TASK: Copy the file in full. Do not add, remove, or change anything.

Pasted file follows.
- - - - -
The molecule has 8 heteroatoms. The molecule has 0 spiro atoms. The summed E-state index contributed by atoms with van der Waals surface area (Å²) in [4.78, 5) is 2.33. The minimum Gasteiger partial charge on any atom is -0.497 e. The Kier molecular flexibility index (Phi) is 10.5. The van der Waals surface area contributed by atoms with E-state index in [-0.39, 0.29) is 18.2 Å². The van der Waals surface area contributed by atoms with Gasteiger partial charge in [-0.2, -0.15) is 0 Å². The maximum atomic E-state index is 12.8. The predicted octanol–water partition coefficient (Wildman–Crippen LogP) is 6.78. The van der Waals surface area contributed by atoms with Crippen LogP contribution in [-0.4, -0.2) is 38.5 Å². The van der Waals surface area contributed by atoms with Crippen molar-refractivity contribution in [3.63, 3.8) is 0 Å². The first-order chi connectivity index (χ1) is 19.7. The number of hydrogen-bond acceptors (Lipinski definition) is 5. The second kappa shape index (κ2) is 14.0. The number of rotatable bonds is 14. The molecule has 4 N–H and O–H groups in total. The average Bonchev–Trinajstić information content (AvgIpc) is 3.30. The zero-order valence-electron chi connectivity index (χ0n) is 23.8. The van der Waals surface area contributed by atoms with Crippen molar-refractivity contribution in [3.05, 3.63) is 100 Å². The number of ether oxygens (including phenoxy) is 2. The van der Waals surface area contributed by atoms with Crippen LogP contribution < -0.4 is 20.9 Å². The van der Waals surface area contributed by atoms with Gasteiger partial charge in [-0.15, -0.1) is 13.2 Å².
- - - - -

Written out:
The molecule has 8 heteroatoms. The molecule has 0 spiro atoms. The summed E-state index contributed by atoms with van der Waals surface area (Å²) in [4.78, 5) is 2.33. The minimum Gasteiger partial charge on any atom is -0.497 e. The Kier molecular flexibility index (Phi) is 10.5. The van der Waals surface area contributed by atoms with E-state index in [-0.39, 0.29) is 18.2 Å². The van der Waals surface area contributed by atoms with Gasteiger partial charge in [-0.2, -0.15) is 0 Å². The maximum atomic E-state index is 12.8. The predicted octanol–water partition coefficient (Wildman–Crippen LogP) is 6.78. The van der Waals surface area contributed by atoms with Crippen LogP contribution in [-0.4, -0.2) is 38.5 Å². The van der Waals surface area contributed by atoms with Crippen molar-refractivity contribution in [3.63, 3.8) is 0 Å². The first-order chi connectivity index (χ1) is 19.7. The number of hydrogen-bond acceptors (Lipinski definition) is 5. The second kappa shape index (κ2) is 14.0. The number of rotatable bonds is 14. The molecule has 4 N–H and O–H groups in total. The average Bonchev–Trinajstić information content (AvgIpc) is 3.30. The zero-order valence-electron chi connectivity index (χ0n) is 23.8. The van der Waals surface area contributed by atoms with Crippen molar-refractivity contribution in [3.05, 3.63) is 100 Å². The number of ether oxygens (including phenoxy) is 2. The van der Waals surface area contributed by atoms with Crippen LogP contribution < -0.4 is 20.9 Å². The van der Waals surface area contributed by atoms with Gasteiger partial charge in [-0.15, -0.1) is 13.2 Å².